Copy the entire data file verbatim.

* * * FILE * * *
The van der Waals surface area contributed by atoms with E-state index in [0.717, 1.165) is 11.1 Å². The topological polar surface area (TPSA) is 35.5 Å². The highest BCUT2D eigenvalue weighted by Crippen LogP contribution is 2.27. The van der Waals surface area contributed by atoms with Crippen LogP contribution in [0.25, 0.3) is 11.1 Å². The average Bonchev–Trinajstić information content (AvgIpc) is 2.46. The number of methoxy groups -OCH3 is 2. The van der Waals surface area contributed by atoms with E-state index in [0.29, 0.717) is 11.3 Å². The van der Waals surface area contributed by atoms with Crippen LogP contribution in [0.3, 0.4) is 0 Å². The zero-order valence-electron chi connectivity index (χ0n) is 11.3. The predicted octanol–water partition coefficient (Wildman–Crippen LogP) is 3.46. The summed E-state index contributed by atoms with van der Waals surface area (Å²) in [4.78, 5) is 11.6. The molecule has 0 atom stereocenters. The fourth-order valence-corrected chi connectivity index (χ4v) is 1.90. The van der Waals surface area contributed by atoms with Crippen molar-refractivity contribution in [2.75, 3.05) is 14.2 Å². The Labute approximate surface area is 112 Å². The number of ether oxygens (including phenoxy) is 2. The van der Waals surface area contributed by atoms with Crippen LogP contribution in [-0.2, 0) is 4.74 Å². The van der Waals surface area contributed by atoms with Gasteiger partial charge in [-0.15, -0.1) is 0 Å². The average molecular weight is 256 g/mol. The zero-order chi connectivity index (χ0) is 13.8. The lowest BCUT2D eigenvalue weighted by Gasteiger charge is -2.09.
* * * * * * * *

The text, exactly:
The van der Waals surface area contributed by atoms with E-state index in [0.717, 1.165) is 11.1 Å². The topological polar surface area (TPSA) is 35.5 Å². The highest BCUT2D eigenvalue weighted by Crippen LogP contribution is 2.27. The van der Waals surface area contributed by atoms with Crippen LogP contribution in [0.25, 0.3) is 11.1 Å². The average Bonchev–Trinajstić information content (AvgIpc) is 2.46. The number of methoxy groups -OCH3 is 2. The van der Waals surface area contributed by atoms with E-state index in [0.29, 0.717) is 11.3 Å². The van der Waals surface area contributed by atoms with Crippen LogP contribution in [0.3, 0.4) is 0 Å². The zero-order valence-electron chi connectivity index (χ0n) is 11.3. The predicted octanol–water partition coefficient (Wildman–Crippen LogP) is 3.46. The summed E-state index contributed by atoms with van der Waals surface area (Å²) in [4.78, 5) is 11.6. The molecule has 0 atom stereocenters. The fourth-order valence-corrected chi connectivity index (χ4v) is 1.90. The van der Waals surface area contributed by atoms with Crippen molar-refractivity contribution in [2.75, 3.05) is 14.2 Å². The Labute approximate surface area is 112 Å². The number of ether oxygens (including phenoxy) is 2. The van der Waals surface area contributed by atoms with Crippen LogP contribution in [-0.2, 0) is 4.74 Å². The van der Waals surface area contributed by atoms with Gasteiger partial charge in [-0.15, -0.1) is 0 Å². The average molecular weight is 256 g/mol. The zero-order chi connectivity index (χ0) is 13.8. The lowest BCUT2D eigenvalue weighted by Gasteiger charge is -2.09.